Sunday, October 18, 2009


Liz Vega

Good Morning my fellow La Bloga readers. Here's hoping today turns out to be another glorious L.A. day like yesterday. Today I feel like making history and am just about to head out to the 25th annual Aids Walk Los Angeles. In honor and rememberance of all those whose lives have been touched and/or claimed by this epidemic, I want to share with you a very special place which I visited just yesterday, The Wall, Las Memorias Monument in Lincoln Park. If you have never been here it is so worth a visit. Many of us know that Lincoln Park is home to Plaza de La Raza but did you also know that it is also home to the nation's first ever publicly funded AIDS monument?
This beautfiful project is the result of many years of labor from even many more family, community, volunteers, civic leaders, corporations and state officials coming together. Raza uniting to make sure that "The Wall--Las Memorias will be an eternal monument to honor our loved ones who have died of AIDS." Those were the first words I encountered on a memorial plaque as I approached the steel panels and monument that commanded my attention all the way from the north entrance of the park.

I walked around looking at the six mural panels and taking pictures of the magnificent, colorful images they depict. There are two granite panels that hold the names of people who have died of AIDS. I ran my hands through the names. Even though it was around 2:00 pm the park was nearly empty. Perhaps it merely felt that way in that serene, garden setting. The panels are arranged as a serpent, Quetzalcoatl, an Aztec symbol from rebirth. There are benches set in the garden area that allow for personal meditation. The total area of the monument is 9,000 square feet. But sitting on a bench, right next to a what I think is a lavender bush (Im terrible with flora and fauna and I only think it is lavender because of the purple sprigs and smell), this space feels larger, much larger.
I think about a friend in 1981 who died when this epidemic was just starting to claim lives in the thousands and thousands, and the public was just becoming aware. I think of my cousin who died almost a decade later in 1990 in Mexico and how no one in our family still to this day acknowledges that it was AIDS that claimed his life. When my aunt, his mother, was still alive she said it was stomach cancer. One painting in particular reminds me of him. It's a mural that's split in two. A man pictured from the waist up, walking towards the viewer, the lights in the background, his naked torso drawing your toward him then on the right, the face, the eye that captures how lonely it must have been for my cousin living his life in the closet.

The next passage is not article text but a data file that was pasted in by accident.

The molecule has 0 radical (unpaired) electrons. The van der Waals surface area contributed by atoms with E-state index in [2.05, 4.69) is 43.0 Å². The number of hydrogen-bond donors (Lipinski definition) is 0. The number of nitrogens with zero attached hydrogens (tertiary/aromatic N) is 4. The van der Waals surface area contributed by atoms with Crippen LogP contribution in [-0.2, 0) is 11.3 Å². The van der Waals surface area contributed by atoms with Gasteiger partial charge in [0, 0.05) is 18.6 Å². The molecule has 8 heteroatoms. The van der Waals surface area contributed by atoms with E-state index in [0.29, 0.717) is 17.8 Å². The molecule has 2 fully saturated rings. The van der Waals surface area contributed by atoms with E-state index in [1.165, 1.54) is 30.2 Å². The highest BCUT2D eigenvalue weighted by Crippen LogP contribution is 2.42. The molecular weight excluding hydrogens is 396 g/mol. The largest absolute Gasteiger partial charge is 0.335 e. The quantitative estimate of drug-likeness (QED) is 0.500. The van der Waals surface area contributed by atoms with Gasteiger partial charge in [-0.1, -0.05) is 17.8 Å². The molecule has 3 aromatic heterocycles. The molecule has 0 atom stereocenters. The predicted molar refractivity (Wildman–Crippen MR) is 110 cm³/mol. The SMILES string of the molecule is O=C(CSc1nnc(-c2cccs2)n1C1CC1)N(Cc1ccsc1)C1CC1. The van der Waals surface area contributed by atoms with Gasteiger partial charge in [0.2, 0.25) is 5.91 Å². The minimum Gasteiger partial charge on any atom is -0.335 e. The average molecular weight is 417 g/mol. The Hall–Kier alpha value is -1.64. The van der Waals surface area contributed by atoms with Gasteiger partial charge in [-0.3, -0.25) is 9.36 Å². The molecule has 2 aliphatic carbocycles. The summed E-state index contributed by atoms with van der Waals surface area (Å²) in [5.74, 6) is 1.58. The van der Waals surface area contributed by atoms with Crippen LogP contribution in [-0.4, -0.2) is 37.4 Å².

But don't think that being here is only a downer. Yes, you come away with images of how it affects everyone, the mother, the child, how it is a lucha and the struggle continues. This arduous struggle captured by what else but two blue luchadores in a ying yang postition. The one that's about to be thrown ready for anything. You can't help but crack a smile and be hopeful that one day soon it shall be defeated.
When I get home I google and learn that the Wall Las Memorias Project, that the AIDS Momument was designed by Robin Brailsford and the architect is David Angelo. The porcelain, enameled steel panels were designed by Yolanda Gonzalez and done by Wick Alexander.The mural artists are Alex Alverov, Paul Botello, Hugo Crotheswaite, Kathy Gonzalez, and Miguel Reyes. I couldn't find any of this information walking around the monument. Which added to the feeling that this is part of our collective experience, that we are all affected and working together gives us hope.

The AIDS monument is located at Lincoln Park, 3600 N. Mission Road, Los Angeles, CA 90031.
You can also go to to learn more about the work of this wonderful organization in our community.

We have a winner for the Hispanic Heritage Month Book Giveaway Contest we did on September 27th. The lucky person who sent in the correct answer to all five questions was Sandra Muñoz from East Los Angeles. The answers to the questions are in red:

1) Who translated into Spanish Junot Diaz's pulitzer-prize winning novel, The Brief Wondrous Life of Oscar Wao?Achy Obejas.
2) Which of these comics came first, La Cucaracha , Love and Rockets series, or Love and Rockets Volume 2? Love and Rockets
3) Name one text that the Department of Education in Puerto Rico has banned from the 11th grade public high school curriculum on the basis of "coarse and vulgar" language? Antologia Personal by Jose Luis Gutierrez
4) What is your full name? Sandra C. Muñoz
5) What is the address to which Hachette Book Group should send you the set of five books? Address somewhere in Alhambra, closer to Monterey Park.

Sandra should have received by now the set of five books sent by Hachette Book Group. The five books were:
Zumba® By Beto Perez , Maggie Greenwood-Robinson ISBN: 0446546127
Amigoland By Oscar Casares ISBN: 0316159697

1 comment:

Judith Mercado said...

Ephemeral memories recast in stone and color -- will they move us to action more than the lived experiences? Perhaps the serpent-like walls only keep us from complete forgetfulness. Thank you for bringing this to my attention.